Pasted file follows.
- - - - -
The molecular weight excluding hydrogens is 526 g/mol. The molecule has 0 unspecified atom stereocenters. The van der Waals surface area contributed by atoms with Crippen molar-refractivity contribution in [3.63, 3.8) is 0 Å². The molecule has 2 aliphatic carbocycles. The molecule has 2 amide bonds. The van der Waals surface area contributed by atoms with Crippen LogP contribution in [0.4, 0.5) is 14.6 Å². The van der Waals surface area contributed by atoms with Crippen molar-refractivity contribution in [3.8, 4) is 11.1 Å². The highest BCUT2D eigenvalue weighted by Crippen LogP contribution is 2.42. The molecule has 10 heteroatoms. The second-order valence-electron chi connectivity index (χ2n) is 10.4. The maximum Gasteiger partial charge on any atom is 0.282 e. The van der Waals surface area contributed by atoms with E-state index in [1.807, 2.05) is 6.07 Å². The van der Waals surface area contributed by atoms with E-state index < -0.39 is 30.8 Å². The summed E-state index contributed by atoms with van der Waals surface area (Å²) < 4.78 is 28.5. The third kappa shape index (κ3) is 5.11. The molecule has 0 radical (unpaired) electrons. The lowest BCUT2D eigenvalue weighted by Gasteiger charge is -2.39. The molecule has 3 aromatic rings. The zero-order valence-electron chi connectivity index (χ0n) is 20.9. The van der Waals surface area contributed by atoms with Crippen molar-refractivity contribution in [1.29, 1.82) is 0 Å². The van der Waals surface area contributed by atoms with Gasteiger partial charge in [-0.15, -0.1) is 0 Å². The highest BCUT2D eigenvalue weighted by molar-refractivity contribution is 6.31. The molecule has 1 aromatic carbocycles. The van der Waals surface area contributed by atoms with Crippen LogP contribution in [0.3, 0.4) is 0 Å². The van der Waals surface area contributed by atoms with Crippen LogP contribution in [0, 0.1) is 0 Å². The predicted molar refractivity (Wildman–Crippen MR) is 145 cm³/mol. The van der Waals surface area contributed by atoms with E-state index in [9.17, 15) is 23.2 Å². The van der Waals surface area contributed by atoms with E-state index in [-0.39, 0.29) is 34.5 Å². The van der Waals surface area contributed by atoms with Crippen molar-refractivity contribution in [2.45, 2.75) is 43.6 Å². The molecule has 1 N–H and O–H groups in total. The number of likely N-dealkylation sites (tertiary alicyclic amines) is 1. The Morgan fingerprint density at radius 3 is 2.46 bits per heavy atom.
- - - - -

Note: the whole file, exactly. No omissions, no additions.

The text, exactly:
The molecular weight excluding hydrogens is 526 g/mol. The molecule has 0 unspecified atom stereocenters. The van der Waals surface area contributed by atoms with Crippen molar-refractivity contribution in [3.63, 3.8) is 0 Å². The molecule has 2 aliphatic carbocycles. The molecule has 2 amide bonds. The van der Waals surface area contributed by atoms with Crippen LogP contribution in [0.4, 0.5) is 14.6 Å². The van der Waals surface area contributed by atoms with Crippen molar-refractivity contribution in [3.8, 4) is 11.1 Å². The highest BCUT2D eigenvalue weighted by Crippen LogP contribution is 2.42. The molecule has 10 heteroatoms. The second-order valence-electron chi connectivity index (χ2n) is 10.4. The maximum Gasteiger partial charge on any atom is 0.282 e. The van der Waals surface area contributed by atoms with E-state index in [1.807, 2.05) is 6.07 Å². The van der Waals surface area contributed by atoms with E-state index < -0.39 is 30.8 Å². The summed E-state index contributed by atoms with van der Waals surface area (Å²) < 4.78 is 28.5. The third kappa shape index (κ3) is 5.11. The molecule has 0 radical (unpaired) electrons. The lowest BCUT2D eigenvalue weighted by Gasteiger charge is -2.39. The molecule has 3 aromatic rings. The zero-order valence-electron chi connectivity index (χ0n) is 20.9. The van der Waals surface area contributed by atoms with Crippen molar-refractivity contribution in [1.29, 1.82) is 0 Å². The van der Waals surface area contributed by atoms with Gasteiger partial charge in [-0.15, -0.1) is 0 Å². The highest BCUT2D eigenvalue weighted by molar-refractivity contribution is 6.31. The molecule has 1 aromatic carbocycles. The van der Waals surface area contributed by atoms with Crippen LogP contribution in [0.3, 0.4) is 0 Å². The van der Waals surface area contributed by atoms with Crippen LogP contribution in [0, 0.1) is 0 Å². The predicted molar refractivity (Wildman–Crippen MR) is 145 cm³/mol. The van der Waals surface area contributed by atoms with E-state index in [9.17, 15) is 23.2 Å². The van der Waals surface area contributed by atoms with E-state index in [-0.39, 0.29) is 34.5 Å². The van der Waals surface area contributed by atoms with Crippen molar-refractivity contribution in [2.45, 2.75) is 43.6 Å². The molecule has 1 N–H and O–H groups in total. The number of likely N-dealkylation sites (tertiary alicyclic amines) is 1. The Morgan fingerprint density at radius 3 is 2.46 bits per heavy atom.